Psoriasis is a lifelong autoimmune skin condition in which the immune system triggers the overproduction of skin cells. Some home remedies may help relieve symptoms
Psoriasis causes red, scaly patches of skin called plaques. Plaques usually appear on the elbows, knees, and scalp, but they can develop anywhere on the body.
Before using home remedies, it may be a good idea to speak to a doctor. Home remedies tend to work best when people use them alongside medical treatment.
Ways to address Psoriasis Symptoms Naturally
1. Exposure to sunlight
Exposure to sunlight can sometimes improve the appearance of the skin when a person has psoriasis. People should expose their skin gradually and for brief periods.
The National Psoriasis Foundation recommends starting with 5 to 20 minutes of midday sun exposure once a day.
It is essential to cover healthy skin with sunscreen and clothing so that only the affected areas get exposed to the sun. If their skin tolerates it, an individual can slowly increase sun exposure in increments of 30 seconds each day.
If a person gets sunburnt, they should avoid any further sun exposure. They should also talk to a doctor because sunburn can make psoriasis worse.
It is the sun’s UVB rays that are beneficial for psoriasis symptoms rather than the UVA rays. Sun and indoor tanning beds mostly emit UVA rays.
People who use indoor tanning beds have a higher chance of skin damage. Using them can also increase the risk of a type of skin cancer called melanoma by 59 percent.
Many experts, including the National Psoriasis Foundation and the American Academy of Dermatology, do not recommend the use of commercial tanning beds.
Some medications can also make the skin more sensitive to the sun.
People should ask their doctor before trying sun exposure as a home remedy. Those with a family history of skin cancer may need to stay out of the sun and seek other treatments.
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2. Fish oil or omega-3 fats
Research has shown that omega-3 fatty acids, which fish and fish oil supplements often contain, can reduce inflammation and improve autoimmune diseases.
A 2014 study found “moderate evidence” that fish oils might help people with psoriasis, which is both inflammatory and autoimmune.
However, the extent of this benefit may depend on the type of fish oil, the dosage, and the type of psoriasis.
Omega-3 fatty acids appear to be the most effective component of the oil.
It is possible that some people may experience side effects when using fish oil. Potential side effects include:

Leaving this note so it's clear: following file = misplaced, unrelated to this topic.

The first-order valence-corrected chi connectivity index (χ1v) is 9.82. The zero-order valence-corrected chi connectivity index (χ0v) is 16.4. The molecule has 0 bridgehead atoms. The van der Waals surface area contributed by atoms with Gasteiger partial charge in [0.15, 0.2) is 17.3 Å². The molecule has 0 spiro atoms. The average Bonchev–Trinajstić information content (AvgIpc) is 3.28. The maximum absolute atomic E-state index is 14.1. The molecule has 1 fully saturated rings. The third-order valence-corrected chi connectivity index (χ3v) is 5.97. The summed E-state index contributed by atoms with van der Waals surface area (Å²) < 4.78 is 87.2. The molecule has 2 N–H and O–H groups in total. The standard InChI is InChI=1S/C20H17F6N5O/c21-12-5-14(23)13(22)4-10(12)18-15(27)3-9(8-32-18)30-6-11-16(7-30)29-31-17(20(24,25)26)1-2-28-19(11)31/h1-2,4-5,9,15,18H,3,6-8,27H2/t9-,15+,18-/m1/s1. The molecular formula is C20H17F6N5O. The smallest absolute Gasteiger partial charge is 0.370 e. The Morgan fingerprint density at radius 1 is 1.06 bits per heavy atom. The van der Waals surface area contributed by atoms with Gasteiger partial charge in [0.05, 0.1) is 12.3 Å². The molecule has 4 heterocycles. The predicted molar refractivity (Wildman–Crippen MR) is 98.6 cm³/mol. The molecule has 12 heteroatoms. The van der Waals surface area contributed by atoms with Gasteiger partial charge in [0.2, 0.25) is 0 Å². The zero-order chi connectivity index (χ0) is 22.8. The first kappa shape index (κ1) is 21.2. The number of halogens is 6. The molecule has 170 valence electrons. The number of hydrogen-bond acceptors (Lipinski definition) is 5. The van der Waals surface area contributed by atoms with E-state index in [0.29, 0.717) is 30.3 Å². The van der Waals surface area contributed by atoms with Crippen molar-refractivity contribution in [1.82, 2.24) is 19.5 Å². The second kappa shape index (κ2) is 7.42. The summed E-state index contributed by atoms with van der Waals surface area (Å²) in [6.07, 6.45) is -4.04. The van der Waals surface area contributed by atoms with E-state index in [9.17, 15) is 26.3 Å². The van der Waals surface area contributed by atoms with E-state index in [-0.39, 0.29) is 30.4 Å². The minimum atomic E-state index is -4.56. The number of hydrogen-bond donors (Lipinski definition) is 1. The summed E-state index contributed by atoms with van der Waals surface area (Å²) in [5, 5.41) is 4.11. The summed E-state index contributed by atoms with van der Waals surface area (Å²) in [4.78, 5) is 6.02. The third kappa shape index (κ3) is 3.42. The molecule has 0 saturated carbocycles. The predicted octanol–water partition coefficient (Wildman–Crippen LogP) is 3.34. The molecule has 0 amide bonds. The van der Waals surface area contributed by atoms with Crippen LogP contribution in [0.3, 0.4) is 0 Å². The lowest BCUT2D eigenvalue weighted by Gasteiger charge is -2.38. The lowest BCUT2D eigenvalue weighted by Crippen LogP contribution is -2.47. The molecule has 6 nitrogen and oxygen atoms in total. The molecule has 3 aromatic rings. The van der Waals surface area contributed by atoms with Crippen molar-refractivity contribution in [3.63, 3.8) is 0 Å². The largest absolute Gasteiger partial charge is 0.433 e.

- a fishy taste in the mouth
People who take blood thinners, such as warfarin (Coumadin), have a higher risk of bleeding if they also take omega-3 supplements.
People should follow dosage instructions carefully to avoid possible stomach discomfort. As fish oil supplements can interact with some medications, people should talk to a doctor before taking them.
Ideally, it is better to consume fish that contain omega-3 rather than taking supplements.
Omega-3 supplements like DrJsNatural’s Basic Best Omega are widely available to purchase online and in stores.
Capsaicin is a component of red peppers, and it has demonstrated the ability to fight inflammation. Even though the following examples of experimental research are relatively old, these are the most recent studies in this area. Both show that capsaicin can improve psoriasis symptoms.
In 1986, in a study that featured in the Journal of the American Academy of Dermatology, 44 people with moderate-to-severe symptoms applied a topical capsaicin cream for 6 weeks.
Nearly half of the group noted burning, stinging, itching, and redness on first applying the cream, but this stopped or vastly decreased as they continued using it. The researchers suggested that capsaicin might be a useful treatment for psoriasis.
In 1993, another study investigated the use of substance P, a component of capsaicin, for pruritic psoriasis. The 98 participants who used the cream four times a day for 6 weeks reported more significant improvements in skin thickness, scaling, redness, and itching than those in the placebo group.
However, some participants reported side effects, including a stinging sensation in the area where they applied the cream.
There appears to be little additional research to support these findings.
Capsaicin creams are available online as well as in pharmacies and health food stores as well as online.
Probiotics are beneficial bacteria that are present in yogurt and fermented foods. People can also consume them in supplements like DrJsNatural Advanced Probiotics